It started out as a meeting of industry leaders at Bakery Lorraine, but quickly grew into a movement, galvanized by a rally held at the Pearl. When Ashley Jones attended the inaugural Tech Bloc rally in May 2015, she could not have imagined she would eventually become the Operations and Community Manager of the organization. It was attended by 600 individuals who gathered not only to keep rideshare in San Antonio, but create an organization to represent the growing tech community in the city. They succeeded on both counts.
David Heard, CEO of Tech Bloc. Michael Cirlos / Centro San Antonio
“We worked with the city to build this pilot program for the rideshare companies to operate in San Antonio… we were able to build a really awesome model for other cities to work off of.” Says Ashley. They collaborated with Centro San Antonio and SAPD to launch a verification incentive for rideshare drivers. Rideshare is back and since then, Tech Bloc has grown to over 5,000 members. Its focus has turned from a specific issue to becoming a tech advocacy group helping to build a tech ecosystem with impact in San Antonio. Among its founders are David Heard of SecureLogix (now volunteer CEO of TechBloc), Lorenzo Gomez of Geekdom, and Lew Moorman of Rackspace.
"The work that they are doing now is really going to affect San Antonio 10, 15, 20 years from now and to be a part of that is really exciting.”
“The movement has come from our volunteers and our members wanting to get involved in the tech scene. The work that they are doing now is really going to affect San Antonio 10, 15, 20 years from now and to be a part of that is really exciting.” Ashley helps coordinate events and communication for the organization. Whether it’s planning and executing the next ‘Tech Tuesday’ meetup, creating a newsletter updating members on the latest tech news, or communicating with volunteers for Tech Bloc’s various initiatives, Ashley keeps day-to-day operations running smoothly. In fact, as we were meeting in her office at Geekdom in the Rand Building downtown, she received an email from the CEO highlighting the next event. She takes the opportunity to share about it.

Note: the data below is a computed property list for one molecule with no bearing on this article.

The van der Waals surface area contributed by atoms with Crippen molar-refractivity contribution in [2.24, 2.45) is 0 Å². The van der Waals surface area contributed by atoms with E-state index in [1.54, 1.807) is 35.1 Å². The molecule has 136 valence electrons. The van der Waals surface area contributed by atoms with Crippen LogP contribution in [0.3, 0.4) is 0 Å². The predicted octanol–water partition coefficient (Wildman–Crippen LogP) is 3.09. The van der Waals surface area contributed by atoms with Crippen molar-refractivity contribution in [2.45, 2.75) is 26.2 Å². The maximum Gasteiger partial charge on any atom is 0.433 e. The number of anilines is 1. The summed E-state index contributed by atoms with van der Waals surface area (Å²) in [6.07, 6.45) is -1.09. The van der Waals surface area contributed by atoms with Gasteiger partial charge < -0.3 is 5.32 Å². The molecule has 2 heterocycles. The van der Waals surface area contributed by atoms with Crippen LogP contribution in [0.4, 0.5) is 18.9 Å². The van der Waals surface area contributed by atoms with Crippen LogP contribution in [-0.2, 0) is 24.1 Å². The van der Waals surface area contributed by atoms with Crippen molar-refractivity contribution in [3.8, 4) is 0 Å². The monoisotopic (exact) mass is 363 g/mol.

“Right now CAST Tech is a huge initiative for us because we're partnered in this first-ever SAISD Tech High School. I just talked to David; we’ll be sending an e-blast to remind those that have already signed up to be mentors to these students that there's a volunteer opportunity coming up at Rackspace.” She sums up Tech Bloc’s operations as “beautiful but also organic.”
Intersection of Houston and Nevarro, near Tech Bloc's workspace at Geekdom. Michael Cirlos / Centro San Antonio
“David really is a behind-the-scenes guy who gets big things done and that’s what I really respect.” Ashley says of the Tech Bloc co-founder, “I’ve learned so much from him.” And the broader community she discovered downtown really inspires her. “We are a big city but when you run into people you know, it’s a small radius. It's just a great hometown feeling, I think that's what I love most.” The downtown community, including the tech community, feels familiar and friendly to her. Ashley enjoys the fact that because of startups and shared workspaces, you could be talking to the CEO of a company and not even know it.
Ashley discussing her experiences downtown. Michael Cirlos / Centro San Antonio
And it’s all about fostering that culture. “I love making a difference… I love helping to build the community and helping San Antonio to continue to be the city on the rise.” For Ashley, her journey started by signing up to volunteer and eventually entering into a full time position. She’s been in San Antonio her whole life and only lives a mile away from her downtown office. She also takes online classes at Texas A&M-San Antonio and hopes to complete a degree in Computer Information Systems. She was in an internship located in the Weston Centre when she joined Tech Bloc. “I’ve always had to work my way from the bottom up.”
And her story is just one of 5,000 Tech Bloc members. In the end, the movement isn’t just about any one individual, says Ashley. “There isn’t one face to Tech Bloc. That’s what we really want people to know. It’s not one person, it’s this entire movement.” For anyone wishing to engage with the tech scene in downtown San Antonio, Tech Bloc offers many opportunities to connect, volunteer, and learn.